"It should not be long because all the individual cytokines (immune system factors) and additional materials loaded into these particles are already FDA approved for use in humans," Abraham said. "There is a lot of interest in nanoparticle-based therapy, but we are basing our materials on our observation of mast cells in nature. This is an informed application to deliver the right material to the right place in the body to get the most effective immune reaction."


'/>"/>
Contact: Mary Jane Gore
mary.gore@duke.edu
919-660-1309
Duke University Medical Center
Source:Eurekalert

Related biology news :

1. BWH researchers develop a vaccine prototype stronger than traditional vaccines
2. 21st century vaccines -- innovation in design and rational use
3. Innovative vaccines with nanotechnology
4. 2020 vision of vaccines for malaria, TB and HIV/AIDS
5. Blame the environment: Why vaccines may be ineffective for some people
6. Cow vaccines go vroom
7. Scientists use computer algorithms to develop seasonal flu vaccines
8. New bacterial signaling molecule could lead to improved vaccines
9. Prescription drug could boost effects of vaccines for HIV and other diseases
10. Vaccines preventing pneumococcal disease protect African children with sickle-cell disease
11. GEN reports on the promise of DNA vaccines
Post Your Comments:
*Name:
*Comment:
*Email:
(Date:2/13/2017)... SAN FRANCISCO , Feb. 13, 2017 /PRNewswire/ ... a centralized platform that is designed to enhance ... the latest release in the RSA Fraud & ... to enable organizations to leverage additional insights from ... anti-fraud tools to better protect their customers from ...
(Date:2/8/2017)... NEW YORK , Feb. 8, 2017 /PRNewswire/ ... an individual,s voice to match it against a ... voice such as pitch, cadence, and tone are ... systems require minimal hardware installation, as most PCs ... remotely for different transactions. Voice recognition biometrics are ...
(Date:2/8/2017)... 7, 2017 Report Highlights The ... from $8.3 billion in 2016 at a compound annual ... Report Includes - An overview of the global ... with data from 2015 and 2016, and projections of ... of the market on the basis of product type, ...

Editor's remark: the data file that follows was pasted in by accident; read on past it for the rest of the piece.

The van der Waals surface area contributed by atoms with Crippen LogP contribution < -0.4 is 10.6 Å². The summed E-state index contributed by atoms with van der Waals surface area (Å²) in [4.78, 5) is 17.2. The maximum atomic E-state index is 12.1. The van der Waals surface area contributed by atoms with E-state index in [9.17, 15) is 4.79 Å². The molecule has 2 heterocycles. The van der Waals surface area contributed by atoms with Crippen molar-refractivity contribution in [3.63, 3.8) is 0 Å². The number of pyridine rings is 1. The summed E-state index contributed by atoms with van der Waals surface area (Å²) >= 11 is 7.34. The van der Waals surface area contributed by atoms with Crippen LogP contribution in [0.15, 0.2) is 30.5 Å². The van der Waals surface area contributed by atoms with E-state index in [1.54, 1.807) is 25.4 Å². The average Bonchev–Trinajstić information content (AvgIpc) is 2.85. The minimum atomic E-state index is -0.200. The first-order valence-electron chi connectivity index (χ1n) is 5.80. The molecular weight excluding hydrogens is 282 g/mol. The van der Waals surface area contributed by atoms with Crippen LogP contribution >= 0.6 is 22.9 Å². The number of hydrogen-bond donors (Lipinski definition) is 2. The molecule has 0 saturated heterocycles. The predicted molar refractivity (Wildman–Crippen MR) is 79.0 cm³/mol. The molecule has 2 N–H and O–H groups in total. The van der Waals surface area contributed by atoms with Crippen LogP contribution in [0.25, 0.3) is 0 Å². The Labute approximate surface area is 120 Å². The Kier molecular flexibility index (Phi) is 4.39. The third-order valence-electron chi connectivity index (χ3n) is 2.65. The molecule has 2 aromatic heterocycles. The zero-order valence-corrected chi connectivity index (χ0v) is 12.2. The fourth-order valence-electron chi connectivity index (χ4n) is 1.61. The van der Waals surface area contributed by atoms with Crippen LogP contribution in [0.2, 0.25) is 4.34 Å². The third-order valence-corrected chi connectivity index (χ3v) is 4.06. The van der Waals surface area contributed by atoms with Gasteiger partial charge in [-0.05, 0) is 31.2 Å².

Breaking Biology News(10 mins):
(Date:2/23/2017)... , Feb. 23, 2017 Aviva Systems ... announced the acquisition of GenWay Biotech Incorporated, a ... service and product offering for both the research ... facilitate growth and enhance capabilities for both entities. GenWay,s ... ELISA assays will nicely complement ASB,s objective to ...
(Date:2/22/2017)... Kan. , Feb. 22, 2017  Aratana Therapeutics, Inc. ... development and commercialization of innovative biopharmaceutical products for companion animals, ... 2017 at 8:30 a.m. ET to discuss financial results from ... Interested participants and investors may access the ... ...
(Date:2/22/2017)...  PrimeVax Immuno-Oncology, Inc. announced today its CEO, ... Biocom Global Life Science Partnering Conference.  The presentation will ... the Torrey Pines Lodge, in San Diego.  ... who have chosen our company, amongst numerous others, to ... and clinical researchers," said Mr. Chen. "In contrast to ...
(Date:2/22/2017)... ... February 22, 2017 , ... ProMIS ... precision treatments for neurodegenerative diseases, today announced it has issued a scientific white ... is one of a series of commentaries from ProMIS’s scientific team offering insight ...
Breaking Biology Technology: